Travel booking sites present tax issues for county
April 25, 2014
The issue of sales taxes charged for purchases made online has been a hotly debated topic nationally, with local businesses and governments complaining of an unfair advantage for online vendors with the lack of a so-called Internet sales tax.
In Summit County, local coffers are often denied full sales tax revenue on hotel and resort bookings made through travel websites such as Travelocity and Expedia, among others. Summit County accountant Matt Leavitt said he is unsure of how much sales tax revenue the county has lost due to third parties incorrectly calculating the tax.
"[Booking sites] are not always charging the correct sales tax rate. Some haven’t charged at all because of an issue with the online sales tax," Leavitt said. "Sales tax is supposed to be charged at the point of sale, but where is the actual point of sale?"
Leavitt said it depends on the vendor whether the county receives the appropriate sales tax revenue. The American Hotel & Lodging Association says many third-party booking companies calculate sales taxes based on the hotel’s wholesale cost rather than its retail cost.
An example on the group’s website illustrated that, rather than direct hotel booking, which for a $100 room would add $10 in a jurisdiction tax a total of $110 for the consumer. From that total, $100 would go to the hotel and $10 to the local government.
However, what many third-party booking sites may do is take the equivalent of $22 from that $110 transaction, calculating taxes after it collects its service charge. That means the local government only receives $8.80 — 10 percent of the remaining $88 and the hotel receives $80. Thus, both hotels and local governments have come out in opposition to third-party travel sites’ practices.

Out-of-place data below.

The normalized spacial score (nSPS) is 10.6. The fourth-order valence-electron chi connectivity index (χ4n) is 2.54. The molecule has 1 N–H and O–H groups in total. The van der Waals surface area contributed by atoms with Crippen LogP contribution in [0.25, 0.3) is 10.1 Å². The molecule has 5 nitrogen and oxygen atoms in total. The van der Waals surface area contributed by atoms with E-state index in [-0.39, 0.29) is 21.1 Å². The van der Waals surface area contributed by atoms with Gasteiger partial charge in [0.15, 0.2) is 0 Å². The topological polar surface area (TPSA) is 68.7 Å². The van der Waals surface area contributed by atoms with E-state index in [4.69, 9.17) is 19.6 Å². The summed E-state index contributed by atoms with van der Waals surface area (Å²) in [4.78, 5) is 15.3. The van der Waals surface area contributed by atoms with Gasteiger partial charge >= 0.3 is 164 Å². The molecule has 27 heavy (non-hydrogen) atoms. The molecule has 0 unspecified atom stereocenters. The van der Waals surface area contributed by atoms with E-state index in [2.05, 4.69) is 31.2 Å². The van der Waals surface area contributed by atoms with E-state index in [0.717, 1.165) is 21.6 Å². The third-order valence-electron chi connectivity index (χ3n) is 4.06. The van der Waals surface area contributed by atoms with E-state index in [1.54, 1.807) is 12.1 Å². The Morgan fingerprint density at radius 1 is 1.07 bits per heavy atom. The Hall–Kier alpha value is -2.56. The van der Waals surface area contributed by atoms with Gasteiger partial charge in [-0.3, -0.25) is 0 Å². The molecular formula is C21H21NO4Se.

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Some third-party booking sites properly collect and remit sales taxes, Leavitt said, but added that the problem is part of a broader national issue. He said the Utah State Tax Commission is aware of the problem but added it’s all a matter of how to solve the issue.
Charlie Roberts, a spokesman for the Utah State Tax Commission, said the agency collects sales taxes at the resort or hotel where the purchase is redeemed, but he did not say whether such taxes are based on the wholesale or retail value.
For Vail Resorts’ Epic Passes, good at Canyons Resort and Vail’s other resorts across the country, Summit County is not able to collect sales taxes on those passes sold online, Roberts said.
If an Epic Pass is purchased at Canyons Resort, Roberts said, the county would collect those tax revenues. However, since Vail Resorts is based in Broomfield, Colo., tax revenue from passes sold online would not go to any Utah city or county.
"For sales taxes collected on out-of-state ski resort passes, sales taxes are collected from the location where the sale is made," Roberts said. "In other words, Utah cities and counties would not receive revenue for sales made out of state, even if the product or service is used in Utah."